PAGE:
Spidersaurs, they scuttle and roar
WayForward's run n' gunner escapes Apple Arcade
Love me spiders, love me saurs. Simple as. Look, I've been meaning to write about this one for a while. And I haven't, and I'm sorry. You didn't know and weren't asking, but I'm sorry anyway. As long as I've got something to be sorry for, I can continue to pitch myself as low-status and therefore avoid many of the slings and arrows that I frankly deserve. So I played Spidersaurs, which is a game that came out on Apple Arcade in 2019, which I saw was on Apple Arcade, went "oh", and didn't play. I have nothing against mobile games, Nauties, not really. There's just a certain type of game I'd like to play on my phone, or tablet, or whatever, and it isn't a run n' gun. I figured it would be a pretty heavily compromised experience given the host platform. Knowing that you can synchronise a gamepad and play with that didn't give me much pause. I said to myself that it was a shame Spidersaurs isn't on Switch, and moved on.
And now it is on Switch, and it's clear that this is essentially Contra 4 in all but name, setting and characters. For the love of Contra, everything oozes with... erm... love of Contra. The way you move, the way you aim and fire, the weapon pods that fly past, the fact you can lock into place, level up weapons, et cetera, et cetera. It's... it's just a Contra game, okay? You can even climb walls, and utilise a grappling hook that's pretty much exactly like the one in Contra 4 but without the gap between DS screens to throw you off. It's a very solid, very enjoyable game that avoids compromise in all the places I expected it to - the boss battles, for example, are as much a spectacle as Contra's.
The story is about a corporation attempting to solve world hunger with a synthetic food source which naturally goes horribly wrong and creates the titular Spidersaurs. You've got a choice of two former taste-testers for InGest, the corporation in question; trainee officer Adrian and - because this is a WayForward original - the cleavage-tastic Victoria. The characters both have unique weapons, with rocker Victoria using her guitar to fire projectiles. After beating each boss, you'll be able to chow down on a special meal (it's a little gross) in order to unlock a new skill such a a double-jump and the aforementioned grappling hook.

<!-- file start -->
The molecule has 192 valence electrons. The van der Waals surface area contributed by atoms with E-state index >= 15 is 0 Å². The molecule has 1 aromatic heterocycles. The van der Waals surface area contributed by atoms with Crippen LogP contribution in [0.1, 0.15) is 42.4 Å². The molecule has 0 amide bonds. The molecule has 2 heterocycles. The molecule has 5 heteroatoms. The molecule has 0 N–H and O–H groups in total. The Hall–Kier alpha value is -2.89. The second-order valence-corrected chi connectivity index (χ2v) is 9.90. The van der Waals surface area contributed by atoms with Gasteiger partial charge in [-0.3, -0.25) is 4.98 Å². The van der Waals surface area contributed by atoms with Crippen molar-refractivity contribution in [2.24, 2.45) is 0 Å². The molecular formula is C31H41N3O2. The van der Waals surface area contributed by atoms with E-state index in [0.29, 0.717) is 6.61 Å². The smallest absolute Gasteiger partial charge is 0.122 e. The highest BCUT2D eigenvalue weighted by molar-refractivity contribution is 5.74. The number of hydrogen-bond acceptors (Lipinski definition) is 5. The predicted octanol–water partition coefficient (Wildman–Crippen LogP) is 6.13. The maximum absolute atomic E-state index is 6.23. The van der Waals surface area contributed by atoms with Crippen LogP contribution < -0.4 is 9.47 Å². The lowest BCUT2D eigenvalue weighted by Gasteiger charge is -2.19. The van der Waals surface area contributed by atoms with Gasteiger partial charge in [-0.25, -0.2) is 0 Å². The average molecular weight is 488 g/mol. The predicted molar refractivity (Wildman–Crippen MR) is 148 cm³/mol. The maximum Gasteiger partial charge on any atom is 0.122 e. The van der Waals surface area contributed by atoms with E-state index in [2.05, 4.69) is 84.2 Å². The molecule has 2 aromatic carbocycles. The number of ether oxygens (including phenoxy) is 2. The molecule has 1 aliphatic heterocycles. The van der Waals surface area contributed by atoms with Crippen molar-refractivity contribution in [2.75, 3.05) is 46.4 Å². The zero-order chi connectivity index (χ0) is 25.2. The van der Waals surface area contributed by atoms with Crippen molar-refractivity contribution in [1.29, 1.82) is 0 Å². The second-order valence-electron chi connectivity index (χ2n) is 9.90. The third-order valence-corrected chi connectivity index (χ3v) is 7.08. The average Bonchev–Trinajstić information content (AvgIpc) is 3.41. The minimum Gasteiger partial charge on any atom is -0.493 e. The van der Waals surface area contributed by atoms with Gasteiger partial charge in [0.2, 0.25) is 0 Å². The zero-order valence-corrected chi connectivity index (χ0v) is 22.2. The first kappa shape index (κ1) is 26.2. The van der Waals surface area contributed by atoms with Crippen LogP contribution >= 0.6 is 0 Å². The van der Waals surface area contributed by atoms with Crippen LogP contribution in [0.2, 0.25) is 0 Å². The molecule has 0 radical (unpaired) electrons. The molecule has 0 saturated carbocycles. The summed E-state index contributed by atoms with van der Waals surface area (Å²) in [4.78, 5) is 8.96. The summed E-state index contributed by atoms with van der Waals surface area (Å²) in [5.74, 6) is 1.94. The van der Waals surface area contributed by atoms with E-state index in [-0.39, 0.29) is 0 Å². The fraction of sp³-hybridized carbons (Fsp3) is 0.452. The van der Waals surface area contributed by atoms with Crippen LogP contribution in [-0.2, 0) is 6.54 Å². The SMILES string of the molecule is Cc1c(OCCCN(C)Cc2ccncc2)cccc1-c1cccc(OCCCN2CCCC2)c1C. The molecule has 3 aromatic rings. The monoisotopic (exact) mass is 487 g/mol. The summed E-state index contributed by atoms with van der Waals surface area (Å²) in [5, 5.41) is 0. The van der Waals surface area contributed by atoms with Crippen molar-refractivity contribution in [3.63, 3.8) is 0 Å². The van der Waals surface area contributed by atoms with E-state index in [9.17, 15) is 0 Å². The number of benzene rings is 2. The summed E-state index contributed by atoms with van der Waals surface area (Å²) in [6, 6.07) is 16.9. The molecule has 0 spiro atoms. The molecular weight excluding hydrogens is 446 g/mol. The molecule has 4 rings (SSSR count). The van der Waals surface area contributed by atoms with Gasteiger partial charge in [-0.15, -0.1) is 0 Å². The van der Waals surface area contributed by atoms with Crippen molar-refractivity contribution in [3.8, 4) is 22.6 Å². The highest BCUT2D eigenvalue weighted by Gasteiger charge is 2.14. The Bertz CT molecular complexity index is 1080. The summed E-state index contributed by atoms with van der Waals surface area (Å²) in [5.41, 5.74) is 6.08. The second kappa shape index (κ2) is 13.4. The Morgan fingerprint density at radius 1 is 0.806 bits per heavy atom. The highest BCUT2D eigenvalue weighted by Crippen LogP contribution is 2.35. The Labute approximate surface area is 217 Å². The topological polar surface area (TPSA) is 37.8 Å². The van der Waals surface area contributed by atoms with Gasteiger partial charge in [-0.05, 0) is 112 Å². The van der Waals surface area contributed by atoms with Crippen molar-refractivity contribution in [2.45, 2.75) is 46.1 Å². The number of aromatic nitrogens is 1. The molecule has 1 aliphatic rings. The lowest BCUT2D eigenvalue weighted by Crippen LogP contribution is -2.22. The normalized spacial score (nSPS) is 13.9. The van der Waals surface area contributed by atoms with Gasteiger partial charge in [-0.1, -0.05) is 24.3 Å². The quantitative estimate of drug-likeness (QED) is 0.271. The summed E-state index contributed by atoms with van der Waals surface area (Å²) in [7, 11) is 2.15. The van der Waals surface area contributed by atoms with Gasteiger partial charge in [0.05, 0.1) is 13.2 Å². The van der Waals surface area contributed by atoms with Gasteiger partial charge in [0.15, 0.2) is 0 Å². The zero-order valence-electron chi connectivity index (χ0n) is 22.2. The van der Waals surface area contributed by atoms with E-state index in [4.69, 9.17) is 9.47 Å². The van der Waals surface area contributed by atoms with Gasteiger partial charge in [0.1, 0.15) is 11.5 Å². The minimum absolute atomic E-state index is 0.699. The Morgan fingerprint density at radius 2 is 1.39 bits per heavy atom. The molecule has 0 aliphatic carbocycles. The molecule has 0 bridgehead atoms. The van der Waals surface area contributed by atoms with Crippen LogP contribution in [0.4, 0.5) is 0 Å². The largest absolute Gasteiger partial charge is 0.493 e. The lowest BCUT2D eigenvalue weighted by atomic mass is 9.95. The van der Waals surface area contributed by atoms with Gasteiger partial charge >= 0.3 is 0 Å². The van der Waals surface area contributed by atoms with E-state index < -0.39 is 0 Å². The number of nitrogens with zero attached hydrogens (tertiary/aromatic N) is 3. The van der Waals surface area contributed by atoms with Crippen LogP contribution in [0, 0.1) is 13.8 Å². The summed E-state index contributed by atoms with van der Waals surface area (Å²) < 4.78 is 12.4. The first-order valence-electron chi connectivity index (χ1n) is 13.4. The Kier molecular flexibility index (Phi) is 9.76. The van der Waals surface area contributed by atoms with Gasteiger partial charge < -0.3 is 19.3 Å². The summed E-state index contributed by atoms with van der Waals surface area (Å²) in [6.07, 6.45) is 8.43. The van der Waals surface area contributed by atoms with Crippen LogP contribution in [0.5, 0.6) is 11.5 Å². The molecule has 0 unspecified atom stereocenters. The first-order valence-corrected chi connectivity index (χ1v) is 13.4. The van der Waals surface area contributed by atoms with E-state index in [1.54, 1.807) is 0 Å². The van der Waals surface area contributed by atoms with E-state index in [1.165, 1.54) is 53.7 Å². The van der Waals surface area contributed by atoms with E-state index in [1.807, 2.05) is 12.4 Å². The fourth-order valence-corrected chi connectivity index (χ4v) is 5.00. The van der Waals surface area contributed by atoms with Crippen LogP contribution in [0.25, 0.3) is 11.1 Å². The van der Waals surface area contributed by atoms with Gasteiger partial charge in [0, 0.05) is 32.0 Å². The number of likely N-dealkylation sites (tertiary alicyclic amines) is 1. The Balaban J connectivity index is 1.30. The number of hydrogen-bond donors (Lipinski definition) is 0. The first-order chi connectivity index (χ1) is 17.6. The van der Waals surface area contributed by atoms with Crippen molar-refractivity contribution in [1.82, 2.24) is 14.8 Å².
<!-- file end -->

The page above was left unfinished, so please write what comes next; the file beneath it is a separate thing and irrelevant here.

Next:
The difficulty is very well balanced, with the game adopting Contra Hard Corps' three-hit energy bar (the Japanese Contra Hard Corps, anyway) along with a traditional lives system. You can collect more health as you play, too, which feels a little like a concession to touch controls that perhaps wasn't entirely necessary but definitely reduces the frustration factor. The inclusion of mid-stage checkpoints is very welcome, too, given that the stages themselves are fairly lengthy without outstaying their welcome.
I'd say the only place where the game falls down at all is in its presentation, but that's actually another source of genuinely impressive work given that a few lesser animations are about the only thing I can fault visually - the puppety movement of the characters is occasionally a little jarring, but it's, you know, fine. It's not overly florid, it doesn't stop you playing the game exactly how you want to play it, so it's really nothing to worry about.
A sequel with perhaps a higher budget would be very welcome as this is a fine inaugural outing for these two taste-testing tub-thumpers. It belongs to the upper tier of WayForward's work, which has been tremendously consistent in its quality for quite some time now. Always worth supporting.